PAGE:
Another wild guess is also worth entertaining. That if we did have Cryosat data measured, calibrated and imaged in the same way as now that it would be showing the same trend as we see in the PIOMAS results.
    "Courage is what it takes to stand up and speak; courage is also what it takes to sit down and listen." Winston Churchill
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    Bother. Hit button early (and I can't edit at the moment).

    There's a good post at Open Mind on this.

    Here’s a graph of the two data sets over the 2010/2011 and 2011/2012 ice-growth seasons:


    The obvious comment is here

    Clearly, the PIOMAS data are consistently lower than the CryoSat-2 data. But the important thing is that they both show similar patterns of
    change over time, although there are differences even in the patterns, including the seasonal changes.

    When the differences between the two sets of results are consistent during the period they overlap - and our interest is in the trend as well as in absolute numbers - then it's entirely valid to look at the trend shown by the longer dataset.

    Here it is


    The whole item is worth reading. And some of the comments are interesting, especially the person who talks about the presentation of the Cryosat results at the AGU meeting. CryoSat-2 | Open Mind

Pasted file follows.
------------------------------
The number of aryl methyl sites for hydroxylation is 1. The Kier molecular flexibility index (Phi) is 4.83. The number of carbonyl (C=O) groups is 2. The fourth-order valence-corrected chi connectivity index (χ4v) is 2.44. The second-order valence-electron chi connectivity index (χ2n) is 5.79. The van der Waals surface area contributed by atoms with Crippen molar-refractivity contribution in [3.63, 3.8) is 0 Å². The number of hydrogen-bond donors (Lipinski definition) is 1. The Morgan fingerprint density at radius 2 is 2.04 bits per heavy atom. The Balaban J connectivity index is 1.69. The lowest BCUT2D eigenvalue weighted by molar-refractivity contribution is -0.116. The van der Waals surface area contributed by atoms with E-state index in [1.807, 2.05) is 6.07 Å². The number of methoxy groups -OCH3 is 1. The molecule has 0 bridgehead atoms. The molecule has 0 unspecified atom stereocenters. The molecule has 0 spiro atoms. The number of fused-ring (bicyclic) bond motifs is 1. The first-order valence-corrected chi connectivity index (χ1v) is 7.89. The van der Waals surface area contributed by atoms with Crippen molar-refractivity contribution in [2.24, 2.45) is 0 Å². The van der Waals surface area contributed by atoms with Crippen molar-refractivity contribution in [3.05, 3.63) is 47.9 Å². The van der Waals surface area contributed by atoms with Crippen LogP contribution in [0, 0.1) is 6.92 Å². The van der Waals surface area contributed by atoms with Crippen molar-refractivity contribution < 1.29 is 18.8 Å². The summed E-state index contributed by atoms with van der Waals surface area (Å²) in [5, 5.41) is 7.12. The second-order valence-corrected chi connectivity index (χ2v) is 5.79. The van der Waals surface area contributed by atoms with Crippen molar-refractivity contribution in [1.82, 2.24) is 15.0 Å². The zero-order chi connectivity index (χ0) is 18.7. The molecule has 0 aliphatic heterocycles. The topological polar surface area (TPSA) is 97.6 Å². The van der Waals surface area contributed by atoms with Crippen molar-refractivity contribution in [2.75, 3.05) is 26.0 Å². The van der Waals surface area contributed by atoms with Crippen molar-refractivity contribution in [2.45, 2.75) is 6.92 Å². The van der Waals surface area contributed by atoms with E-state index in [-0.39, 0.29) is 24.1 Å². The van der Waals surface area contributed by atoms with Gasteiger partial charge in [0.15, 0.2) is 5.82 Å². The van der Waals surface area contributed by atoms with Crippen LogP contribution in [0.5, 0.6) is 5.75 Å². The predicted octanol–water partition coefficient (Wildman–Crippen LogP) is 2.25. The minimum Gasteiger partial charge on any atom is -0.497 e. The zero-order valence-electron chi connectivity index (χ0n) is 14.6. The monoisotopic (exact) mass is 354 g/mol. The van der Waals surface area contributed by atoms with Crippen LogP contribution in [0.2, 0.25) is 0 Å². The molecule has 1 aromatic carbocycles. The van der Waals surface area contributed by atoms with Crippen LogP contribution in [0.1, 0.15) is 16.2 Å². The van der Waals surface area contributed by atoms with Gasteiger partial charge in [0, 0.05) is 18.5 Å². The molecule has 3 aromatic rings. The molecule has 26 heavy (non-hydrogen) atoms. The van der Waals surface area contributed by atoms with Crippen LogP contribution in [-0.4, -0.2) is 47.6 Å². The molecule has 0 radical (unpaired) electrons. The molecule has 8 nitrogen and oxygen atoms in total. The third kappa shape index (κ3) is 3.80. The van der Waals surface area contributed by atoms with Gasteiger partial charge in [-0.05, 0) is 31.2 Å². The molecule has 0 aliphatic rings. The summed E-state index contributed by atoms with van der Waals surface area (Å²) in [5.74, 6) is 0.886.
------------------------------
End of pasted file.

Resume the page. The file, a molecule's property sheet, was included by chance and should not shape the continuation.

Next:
And this comment at the Arctic Sea Ice blog is quite useful too.
    CryoSat: Arctic sea ice up from record low - Arctic Sea Ice
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    There seems far too little CryoSat data to declare a trend.
    That being said:
    Yeh, if we did have a longer data stream from them, the most likely outcome would have shown the same trend over the past few decades.
    But we don't, so sticking with the general trend shown in other data and models, for the time being, seems the wise choice.(with the caveat that prior volume estimates lacked the current ability to test those estimates.)

    One of the really great things about science is the development of ever more sophisticated and accurate(?) instrumentation.
    Each technological leap offers more opportunities to wonder IF we could find out more with more specialized instrumentation, then developing that instrumentation, and testing and calibrating it.
    60 odd years ago, C14 measurements revolutionized anthropological archaeology, and now we have DNA.
    Advances in drilling rig and drill head design allowed the lake el'gygytgyn data to inform us of previous interglacials with much more detail.

    It just keeps getting better and better.
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    Quote Originally Posted by sculptor View Post